Colder weather has moving birds in the Central and Mississippi Flyways this week as we near the typical major migrations of November. While the flurry of activity is providing hope to waterfowl hunter in the central tier of the United States, Gadwall numbers in the Dakotas are still above average for this time of year.
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Colder temperatures along the US/Canada border helped push migrating birds south this week, finally moving the typical migrants off the prairie. Gadwall, widgeon and green-wing teal are finally moving south – about 2-3 weeks behind schedule.
Looking back to the WFC archives, we are clearly in a typical El Nino migration. If our records hold true, we can expect a series of cold fronts followed by quick warming events into the December months. During the last El Nino event, mallards didn’t rally in southern states until mid-January.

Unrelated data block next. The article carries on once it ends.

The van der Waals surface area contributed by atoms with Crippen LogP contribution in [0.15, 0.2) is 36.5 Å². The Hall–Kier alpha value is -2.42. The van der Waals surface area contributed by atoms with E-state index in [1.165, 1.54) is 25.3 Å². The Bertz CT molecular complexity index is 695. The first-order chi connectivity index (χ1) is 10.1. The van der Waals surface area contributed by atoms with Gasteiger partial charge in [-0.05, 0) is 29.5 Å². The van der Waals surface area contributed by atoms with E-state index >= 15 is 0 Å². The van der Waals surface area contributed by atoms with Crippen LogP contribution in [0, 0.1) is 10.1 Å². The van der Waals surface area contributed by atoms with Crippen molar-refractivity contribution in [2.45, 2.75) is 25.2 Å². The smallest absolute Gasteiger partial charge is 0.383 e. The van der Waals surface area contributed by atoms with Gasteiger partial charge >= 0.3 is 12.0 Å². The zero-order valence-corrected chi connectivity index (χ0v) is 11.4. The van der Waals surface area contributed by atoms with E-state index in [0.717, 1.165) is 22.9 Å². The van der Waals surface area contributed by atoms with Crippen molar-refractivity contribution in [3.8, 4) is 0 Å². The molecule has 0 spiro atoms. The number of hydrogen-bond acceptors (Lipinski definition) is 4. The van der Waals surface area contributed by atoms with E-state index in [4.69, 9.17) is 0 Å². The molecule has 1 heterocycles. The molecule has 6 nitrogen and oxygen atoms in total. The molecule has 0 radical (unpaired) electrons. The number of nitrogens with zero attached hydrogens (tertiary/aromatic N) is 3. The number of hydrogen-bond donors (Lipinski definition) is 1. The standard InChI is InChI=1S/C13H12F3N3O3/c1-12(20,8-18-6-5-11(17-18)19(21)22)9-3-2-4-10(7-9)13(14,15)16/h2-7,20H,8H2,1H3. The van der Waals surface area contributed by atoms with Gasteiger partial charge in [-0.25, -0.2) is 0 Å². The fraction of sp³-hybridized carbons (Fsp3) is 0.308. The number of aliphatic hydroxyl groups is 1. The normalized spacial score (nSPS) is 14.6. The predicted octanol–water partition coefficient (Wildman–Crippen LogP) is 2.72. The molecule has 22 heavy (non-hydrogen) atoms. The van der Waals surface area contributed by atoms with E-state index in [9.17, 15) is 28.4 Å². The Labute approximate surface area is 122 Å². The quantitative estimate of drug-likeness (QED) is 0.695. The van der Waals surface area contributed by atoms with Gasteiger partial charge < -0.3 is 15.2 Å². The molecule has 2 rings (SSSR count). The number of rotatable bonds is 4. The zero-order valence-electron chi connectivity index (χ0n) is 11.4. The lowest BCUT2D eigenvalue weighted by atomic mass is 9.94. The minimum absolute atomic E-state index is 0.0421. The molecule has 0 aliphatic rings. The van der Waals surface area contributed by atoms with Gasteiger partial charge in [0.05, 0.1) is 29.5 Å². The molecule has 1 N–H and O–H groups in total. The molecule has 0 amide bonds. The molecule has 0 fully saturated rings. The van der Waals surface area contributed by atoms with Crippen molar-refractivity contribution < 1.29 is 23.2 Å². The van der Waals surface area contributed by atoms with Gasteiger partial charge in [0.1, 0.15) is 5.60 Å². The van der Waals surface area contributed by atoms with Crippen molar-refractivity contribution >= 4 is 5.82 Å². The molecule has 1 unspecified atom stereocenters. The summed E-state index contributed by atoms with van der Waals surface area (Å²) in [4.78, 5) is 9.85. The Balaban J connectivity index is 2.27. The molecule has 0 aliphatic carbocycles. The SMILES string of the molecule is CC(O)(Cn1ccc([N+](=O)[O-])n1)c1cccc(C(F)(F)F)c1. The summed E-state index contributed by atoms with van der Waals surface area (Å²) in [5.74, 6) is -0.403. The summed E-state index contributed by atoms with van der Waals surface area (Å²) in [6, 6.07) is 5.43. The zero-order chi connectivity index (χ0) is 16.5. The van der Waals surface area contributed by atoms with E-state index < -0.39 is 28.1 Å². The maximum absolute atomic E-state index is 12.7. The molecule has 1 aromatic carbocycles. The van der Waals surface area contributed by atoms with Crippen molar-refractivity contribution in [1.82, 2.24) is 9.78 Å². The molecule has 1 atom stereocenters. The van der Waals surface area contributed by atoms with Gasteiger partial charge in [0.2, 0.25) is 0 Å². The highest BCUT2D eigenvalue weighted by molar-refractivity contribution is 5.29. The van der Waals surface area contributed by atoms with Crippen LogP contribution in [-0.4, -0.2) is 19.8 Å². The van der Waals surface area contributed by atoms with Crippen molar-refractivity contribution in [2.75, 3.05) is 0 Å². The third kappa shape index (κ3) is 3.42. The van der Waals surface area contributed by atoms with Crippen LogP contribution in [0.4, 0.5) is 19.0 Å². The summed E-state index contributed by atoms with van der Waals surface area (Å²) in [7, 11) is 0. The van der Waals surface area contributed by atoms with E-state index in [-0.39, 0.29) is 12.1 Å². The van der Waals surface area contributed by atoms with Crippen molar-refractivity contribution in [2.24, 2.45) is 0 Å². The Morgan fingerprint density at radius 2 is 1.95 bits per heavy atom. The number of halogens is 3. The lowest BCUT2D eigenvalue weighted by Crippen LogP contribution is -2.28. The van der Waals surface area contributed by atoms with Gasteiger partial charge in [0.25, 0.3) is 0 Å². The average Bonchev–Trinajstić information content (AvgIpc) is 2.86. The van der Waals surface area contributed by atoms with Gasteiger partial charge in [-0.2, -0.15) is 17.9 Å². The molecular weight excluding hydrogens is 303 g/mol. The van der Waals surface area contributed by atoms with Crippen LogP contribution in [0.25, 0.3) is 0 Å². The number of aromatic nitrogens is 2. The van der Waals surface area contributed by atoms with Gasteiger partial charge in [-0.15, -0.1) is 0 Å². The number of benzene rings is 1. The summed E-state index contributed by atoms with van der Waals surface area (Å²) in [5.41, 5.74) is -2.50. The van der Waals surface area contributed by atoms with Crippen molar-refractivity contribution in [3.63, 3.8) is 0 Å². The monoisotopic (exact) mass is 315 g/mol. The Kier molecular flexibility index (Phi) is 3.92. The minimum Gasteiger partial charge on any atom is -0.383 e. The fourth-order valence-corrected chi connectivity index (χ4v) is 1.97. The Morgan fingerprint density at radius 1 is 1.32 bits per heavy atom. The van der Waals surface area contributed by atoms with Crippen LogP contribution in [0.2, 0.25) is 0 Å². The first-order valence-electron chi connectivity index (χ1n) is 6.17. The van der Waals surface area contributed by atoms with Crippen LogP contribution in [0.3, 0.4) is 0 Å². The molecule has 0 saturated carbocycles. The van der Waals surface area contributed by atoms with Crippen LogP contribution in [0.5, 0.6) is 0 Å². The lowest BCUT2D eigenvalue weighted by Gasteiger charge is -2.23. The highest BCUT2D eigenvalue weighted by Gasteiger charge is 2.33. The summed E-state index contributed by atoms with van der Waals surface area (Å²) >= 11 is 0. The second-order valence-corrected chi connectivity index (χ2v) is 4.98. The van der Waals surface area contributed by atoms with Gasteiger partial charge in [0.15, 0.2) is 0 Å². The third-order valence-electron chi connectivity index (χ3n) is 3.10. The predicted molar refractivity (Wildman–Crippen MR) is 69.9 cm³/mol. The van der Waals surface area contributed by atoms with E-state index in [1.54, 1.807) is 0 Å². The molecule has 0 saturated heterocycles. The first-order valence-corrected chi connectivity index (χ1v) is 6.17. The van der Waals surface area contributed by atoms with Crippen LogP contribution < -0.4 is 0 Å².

The good news is, the diver migration is progressing normally – as these birds migrate more to the calendar than weather events. Hunters should expect an mixed bag of waterfowl over the next few weeks as the gray ducks move south.
The bulk of the mid-continental mallard population remains in Canada at this time with the first good flights arriving in Eastern Montana and the western Dakotas.
In a typical weather season, the birds will follow the Missouri River corridor into South Dakota and remain there until severe weather moves them south. Hunters in the Mississippi and Central Flyways typically see the first arctic clipper system during the second week of November, so we’ll just have to keep our fingers crossed.
In the Pacific Flyway, El Nino weather systems are helping to improve waterfowl hunting compared to the last season.